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Indicators

Postsecondary Institution Revenues
(Last Updated: May 2018)

Between 2010–11 and 2015–16, revenues from tuition and fees per full-time-equivalent (FTE) student increased by 23 percent at public institutions (from $6,003 to $7,380 in constant 2016–17 dollars) and by 7 percent at private nonprofit institutions (from $20,071 to $21,394). At private for-profit institutions, revenues from tuition and fees per FTE student were 5 percent lower in 2015–16 than in 2010–11 ($15,806 vs. $16,698).

In 2015–16, total revenues at degree-granting postsecondary institutions in the United States were $564 billion (in current dollars). Total revenues were $364 billion at public institutions, $183 billion at private nonprofit institutions, and $17 billion at private for-profit institutions.


Figure 1. Percentage distribution of total revenues at degree-granting postsecondary institutions, by institutional control and source of funds: 2015–16

Figure 1. Percentage distribution of total revenues at degree-granting postsecondary institutions, by institutional control and source of funds: 2015–16


# Rounds to zero.
NOTE: Government grants, contracts, and appropriations include revenues from federal, state, and local governments. Private grants and contracts are included in the local government revenue category at public institutions. All other revenue includes gifts, capital or private grants and contracts, hospital revenue, sales and services of educational activities, and other revenue. Revenue data are not directly comparable across institutional control categories because Pell Grants are included in the federal grant revenues at public institutions but tend to be included in tuition and fees and auxiliary enterprise revenues at private nonprofit and private for-profit institutions. Revenues from tuition and fees are net of discounts and allowances. Degree-granting institutions grant associate’s or higher degrees and participate in Title IV federal financial aid programs. Detail may not sum to totals because of rounding.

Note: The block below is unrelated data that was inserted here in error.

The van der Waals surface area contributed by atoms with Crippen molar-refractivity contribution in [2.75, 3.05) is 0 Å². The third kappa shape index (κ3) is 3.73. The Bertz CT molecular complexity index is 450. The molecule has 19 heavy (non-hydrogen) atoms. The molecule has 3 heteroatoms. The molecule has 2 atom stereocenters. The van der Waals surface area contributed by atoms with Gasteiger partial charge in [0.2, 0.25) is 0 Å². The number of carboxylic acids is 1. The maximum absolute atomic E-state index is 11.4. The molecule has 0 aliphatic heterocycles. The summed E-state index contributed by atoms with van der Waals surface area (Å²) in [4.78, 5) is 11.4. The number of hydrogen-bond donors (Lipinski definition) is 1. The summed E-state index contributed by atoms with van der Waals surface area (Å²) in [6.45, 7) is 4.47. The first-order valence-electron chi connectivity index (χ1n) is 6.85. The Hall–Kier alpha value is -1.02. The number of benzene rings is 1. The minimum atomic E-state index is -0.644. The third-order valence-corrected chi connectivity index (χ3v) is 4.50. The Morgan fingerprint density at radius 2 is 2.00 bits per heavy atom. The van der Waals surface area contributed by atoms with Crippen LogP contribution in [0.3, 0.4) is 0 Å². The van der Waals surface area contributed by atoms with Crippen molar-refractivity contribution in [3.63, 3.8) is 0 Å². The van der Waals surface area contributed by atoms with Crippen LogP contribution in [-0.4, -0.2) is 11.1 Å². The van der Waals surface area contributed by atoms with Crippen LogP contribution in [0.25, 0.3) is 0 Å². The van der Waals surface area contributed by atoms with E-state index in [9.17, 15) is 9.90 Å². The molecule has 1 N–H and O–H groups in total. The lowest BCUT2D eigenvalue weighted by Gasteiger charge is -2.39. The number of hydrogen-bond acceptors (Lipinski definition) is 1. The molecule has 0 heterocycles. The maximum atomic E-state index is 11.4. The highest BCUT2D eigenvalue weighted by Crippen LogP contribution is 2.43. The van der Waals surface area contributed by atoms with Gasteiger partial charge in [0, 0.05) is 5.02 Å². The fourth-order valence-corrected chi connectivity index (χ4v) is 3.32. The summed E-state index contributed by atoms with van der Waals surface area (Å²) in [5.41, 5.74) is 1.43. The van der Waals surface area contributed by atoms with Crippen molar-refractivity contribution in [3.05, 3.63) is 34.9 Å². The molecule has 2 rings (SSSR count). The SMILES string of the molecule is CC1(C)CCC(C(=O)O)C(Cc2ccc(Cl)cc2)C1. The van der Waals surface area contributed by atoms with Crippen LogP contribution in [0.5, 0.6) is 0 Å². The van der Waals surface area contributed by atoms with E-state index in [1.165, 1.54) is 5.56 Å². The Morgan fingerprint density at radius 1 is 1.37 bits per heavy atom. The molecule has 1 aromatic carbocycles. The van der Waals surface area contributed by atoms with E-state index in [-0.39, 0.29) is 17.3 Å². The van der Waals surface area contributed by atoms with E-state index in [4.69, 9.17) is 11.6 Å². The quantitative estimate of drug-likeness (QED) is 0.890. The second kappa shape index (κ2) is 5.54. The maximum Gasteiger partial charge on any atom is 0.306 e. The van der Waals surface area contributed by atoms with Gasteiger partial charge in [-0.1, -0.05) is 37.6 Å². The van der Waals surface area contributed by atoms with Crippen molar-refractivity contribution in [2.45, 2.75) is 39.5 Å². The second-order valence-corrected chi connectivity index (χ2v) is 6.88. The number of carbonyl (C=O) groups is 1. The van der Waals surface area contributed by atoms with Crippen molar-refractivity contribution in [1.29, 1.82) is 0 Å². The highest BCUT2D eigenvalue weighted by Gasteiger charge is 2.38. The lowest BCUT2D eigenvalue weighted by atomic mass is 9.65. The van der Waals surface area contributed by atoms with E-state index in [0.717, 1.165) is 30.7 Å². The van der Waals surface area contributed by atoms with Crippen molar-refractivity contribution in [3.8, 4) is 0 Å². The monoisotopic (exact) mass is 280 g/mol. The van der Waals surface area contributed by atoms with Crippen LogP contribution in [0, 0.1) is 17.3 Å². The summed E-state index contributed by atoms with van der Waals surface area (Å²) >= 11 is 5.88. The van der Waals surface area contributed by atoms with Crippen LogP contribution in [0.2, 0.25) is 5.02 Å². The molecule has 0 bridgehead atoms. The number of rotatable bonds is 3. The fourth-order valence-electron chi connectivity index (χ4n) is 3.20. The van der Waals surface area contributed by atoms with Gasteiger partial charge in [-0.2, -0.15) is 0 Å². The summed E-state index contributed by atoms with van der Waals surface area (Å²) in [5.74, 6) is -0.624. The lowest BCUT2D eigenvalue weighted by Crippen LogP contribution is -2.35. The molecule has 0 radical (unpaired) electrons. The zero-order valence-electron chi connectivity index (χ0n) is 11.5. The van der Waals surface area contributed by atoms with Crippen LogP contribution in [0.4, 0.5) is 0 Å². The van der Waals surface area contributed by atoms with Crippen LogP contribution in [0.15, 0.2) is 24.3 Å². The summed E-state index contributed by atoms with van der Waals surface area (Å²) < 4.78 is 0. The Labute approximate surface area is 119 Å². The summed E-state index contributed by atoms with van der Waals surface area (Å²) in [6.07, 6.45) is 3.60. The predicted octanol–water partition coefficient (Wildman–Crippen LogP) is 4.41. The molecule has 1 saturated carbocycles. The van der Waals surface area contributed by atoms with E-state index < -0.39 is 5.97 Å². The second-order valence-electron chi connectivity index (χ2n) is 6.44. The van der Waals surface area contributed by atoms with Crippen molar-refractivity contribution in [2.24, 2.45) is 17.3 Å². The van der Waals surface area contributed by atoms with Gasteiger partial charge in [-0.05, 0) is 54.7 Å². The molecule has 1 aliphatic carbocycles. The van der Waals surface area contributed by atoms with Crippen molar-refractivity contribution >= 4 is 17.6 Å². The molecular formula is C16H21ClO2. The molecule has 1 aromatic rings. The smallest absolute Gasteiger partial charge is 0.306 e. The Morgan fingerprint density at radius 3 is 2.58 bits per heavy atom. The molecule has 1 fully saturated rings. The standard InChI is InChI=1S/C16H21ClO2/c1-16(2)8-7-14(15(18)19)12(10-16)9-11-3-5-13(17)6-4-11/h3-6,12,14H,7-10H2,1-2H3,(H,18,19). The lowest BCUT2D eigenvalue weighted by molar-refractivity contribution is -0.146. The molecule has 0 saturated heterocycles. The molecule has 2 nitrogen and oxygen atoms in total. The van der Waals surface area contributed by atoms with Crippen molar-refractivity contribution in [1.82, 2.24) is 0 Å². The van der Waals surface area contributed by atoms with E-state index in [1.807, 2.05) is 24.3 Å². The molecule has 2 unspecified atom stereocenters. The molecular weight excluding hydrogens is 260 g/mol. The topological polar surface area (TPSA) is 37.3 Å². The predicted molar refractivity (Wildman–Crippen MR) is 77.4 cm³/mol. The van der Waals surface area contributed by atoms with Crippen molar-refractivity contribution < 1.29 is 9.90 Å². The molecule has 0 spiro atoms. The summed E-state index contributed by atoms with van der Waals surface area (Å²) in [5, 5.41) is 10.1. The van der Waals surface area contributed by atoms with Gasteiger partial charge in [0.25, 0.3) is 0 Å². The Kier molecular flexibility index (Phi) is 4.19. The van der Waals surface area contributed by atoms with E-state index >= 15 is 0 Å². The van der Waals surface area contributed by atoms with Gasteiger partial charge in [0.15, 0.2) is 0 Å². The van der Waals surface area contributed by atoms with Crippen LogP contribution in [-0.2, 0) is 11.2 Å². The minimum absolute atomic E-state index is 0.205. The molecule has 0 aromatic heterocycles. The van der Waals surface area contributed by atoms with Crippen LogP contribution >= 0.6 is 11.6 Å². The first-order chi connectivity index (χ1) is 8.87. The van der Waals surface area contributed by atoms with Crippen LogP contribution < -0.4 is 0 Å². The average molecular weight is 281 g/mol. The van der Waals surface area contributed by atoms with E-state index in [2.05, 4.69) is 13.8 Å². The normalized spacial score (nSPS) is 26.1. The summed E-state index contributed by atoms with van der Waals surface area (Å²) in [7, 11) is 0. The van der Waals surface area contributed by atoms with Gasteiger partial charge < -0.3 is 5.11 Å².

SOURCE: U.S. Department of Education, National Center for Education Statistics, Integrated Postsecondary Education Data System (IPEDS), Spring 2017, Finance component. See Digest of Education Statistics 2017, tables 333.10, 333.40, and 333.55.


The primary sources of revenue for degree-granting institutions were tuition and fees; investments;1 and government grants, contracts, and appropriations. The percentages from these revenue sources varied by institutional control (i.e., public, private nonprofit, and private for-profit). In 2015–16, public institutions received 43 percent of their overall revenues from government sources (which include federal, state, and local government2 grants, contracts, and appropriations). In 2015–16, student tuition and fees constituted the largest percentage of total revenues at private nonprofit institutions and private for-profit institutions (39 and 90 percent, respectively).

It is important to note that public and private institutions report financial information according to the accounting standards that govern institution types. Pell Grants are included in federal grant revenues at public institutions but tend to be included in tuition and fees and auxiliary enterprise revenues at private nonprofit and private for-profit institutions. Thus, some categories of revenue data are not directly comparable across public, private nonprofit, and private for-profit institutions.


Figure 2. Revenues from tuition and fees per full-time-equivalent (FTE) student for degree-granting postsecondary institutions, by institutional control: 2010–11 and 2015–16

Figure 2. Revenues from tuition and fees per full-time-equivalent (FTE) student for degree-granting postsecondary institutions, by institutional control: 2010–11 and 2015–16


NOTE: Full-time-equivalent (FTE) student enrollment includes full-time students plus the full-time equivalent of part-time students. Revenues per FTE student are reported in constant 2016–17 dollars, based on the Consumer Price Index (CPI) adjusted to a school-year basis. Revenue data are not directly comparable across institutional control categories because Pell Grants are included in the federal grant revenues at public institutions but tend to be included in tuition and fees and auxiliary enterprise revenues at private nonprofit and private for-profit institutions. Revenues from tuition and fees are net of discounts and allowances. Degree-granting institutions grant associate’s or higher degrees and participate in Title IV federal financial aid programs. Some data have been revised from previously published figures.